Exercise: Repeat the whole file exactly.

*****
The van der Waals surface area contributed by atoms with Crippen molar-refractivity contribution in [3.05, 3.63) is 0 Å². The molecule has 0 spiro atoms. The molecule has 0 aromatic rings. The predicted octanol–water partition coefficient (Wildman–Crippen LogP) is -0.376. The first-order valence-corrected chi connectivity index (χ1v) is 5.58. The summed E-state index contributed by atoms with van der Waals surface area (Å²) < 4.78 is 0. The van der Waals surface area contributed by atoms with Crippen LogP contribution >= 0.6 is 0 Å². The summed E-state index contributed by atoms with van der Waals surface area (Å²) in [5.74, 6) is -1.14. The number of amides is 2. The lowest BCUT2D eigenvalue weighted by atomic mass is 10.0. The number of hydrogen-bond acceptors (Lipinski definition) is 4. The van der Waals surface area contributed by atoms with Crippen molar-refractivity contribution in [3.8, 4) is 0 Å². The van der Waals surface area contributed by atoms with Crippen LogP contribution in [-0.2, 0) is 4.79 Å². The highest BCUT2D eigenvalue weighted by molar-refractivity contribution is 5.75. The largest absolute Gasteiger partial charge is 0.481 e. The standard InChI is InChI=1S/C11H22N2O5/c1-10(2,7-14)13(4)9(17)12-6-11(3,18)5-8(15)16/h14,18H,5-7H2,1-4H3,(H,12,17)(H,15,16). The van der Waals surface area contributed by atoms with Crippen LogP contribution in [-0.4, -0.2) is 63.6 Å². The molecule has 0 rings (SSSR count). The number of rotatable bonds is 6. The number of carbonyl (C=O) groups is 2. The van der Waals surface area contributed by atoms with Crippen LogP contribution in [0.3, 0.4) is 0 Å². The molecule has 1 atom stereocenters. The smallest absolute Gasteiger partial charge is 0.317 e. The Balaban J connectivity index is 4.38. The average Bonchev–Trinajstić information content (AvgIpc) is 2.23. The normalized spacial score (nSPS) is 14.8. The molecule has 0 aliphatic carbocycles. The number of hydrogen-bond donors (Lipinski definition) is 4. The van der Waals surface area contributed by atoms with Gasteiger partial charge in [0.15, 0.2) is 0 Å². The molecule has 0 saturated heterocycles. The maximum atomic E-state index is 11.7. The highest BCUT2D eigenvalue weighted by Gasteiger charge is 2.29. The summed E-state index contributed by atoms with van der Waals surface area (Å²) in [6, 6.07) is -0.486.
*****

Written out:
The van der Waals surface area contributed by atoms with Crippen molar-refractivity contribution in [3.05, 3.63) is 0 Å². The molecule has 0 spiro atoms. The molecule has 0 aromatic rings. The predicted octanol–water partition coefficient (Wildman–Crippen LogP) is -0.376. The first-order valence-corrected chi connectivity index (χ1v) is 5.58. The summed E-state index contributed by atoms with van der Waals surface area (Å²) < 4.78 is 0. The van der Waals surface area contributed by atoms with Crippen LogP contribution >= 0.6 is 0 Å². The summed E-state index contributed by atoms with van der Waals surface area (Å²) in [5.74, 6) is -1.14. The number of amides is 2. The lowest BCUT2D eigenvalue weighted by atomic mass is 10.0. The number of hydrogen-bond acceptors (Lipinski definition) is 4. The van der Waals surface area contributed by atoms with Crippen molar-refractivity contribution in [3.8, 4) is 0 Å². The van der Waals surface area contributed by atoms with Crippen LogP contribution in [-0.2, 0) is 4.79 Å². The highest BCUT2D eigenvalue weighted by molar-refractivity contribution is 5.75. The largest absolute Gasteiger partial charge is 0.481 e. The standard InChI is InChI=1S/C11H22N2O5/c1-10(2,7-14)13(4)9(17)12-6-11(3,18)5-8(15)16/h14,18H,5-7H2,1-4H3,(H,12,17)(H,15,16). The van der Waals surface area contributed by atoms with Crippen LogP contribution in [-0.4, -0.2) is 63.6 Å². The molecule has 0 rings (SSSR count). The number of rotatable bonds is 6. The number of carbonyl (C=O) groups is 2. The van der Waals surface area contributed by atoms with Crippen LogP contribution in [0.3, 0.4) is 0 Å². The molecule has 1 atom stereocenters. The smallest absolute Gasteiger partial charge is 0.317 e. The Balaban J connectivity index is 4.38. The average Bonchev–Trinajstić information content (AvgIpc) is 2.23. The normalized spacial score (nSPS) is 14.8. The molecule has 0 aliphatic carbocycles. The number of hydrogen-bond donors (Lipinski definition) is 4. The van der Waals surface area contributed by atoms with Gasteiger partial charge in [0.15, 0.2) is 0 Å². The molecule has 0 saturated heterocycles. The maximum atomic E-state index is 11.7. The highest BCUT2D eigenvalue weighted by Gasteiger charge is 2.29. The summed E-state index contributed by atoms with van der Waals surface area (Å²) in [6, 6.07) is -0.486.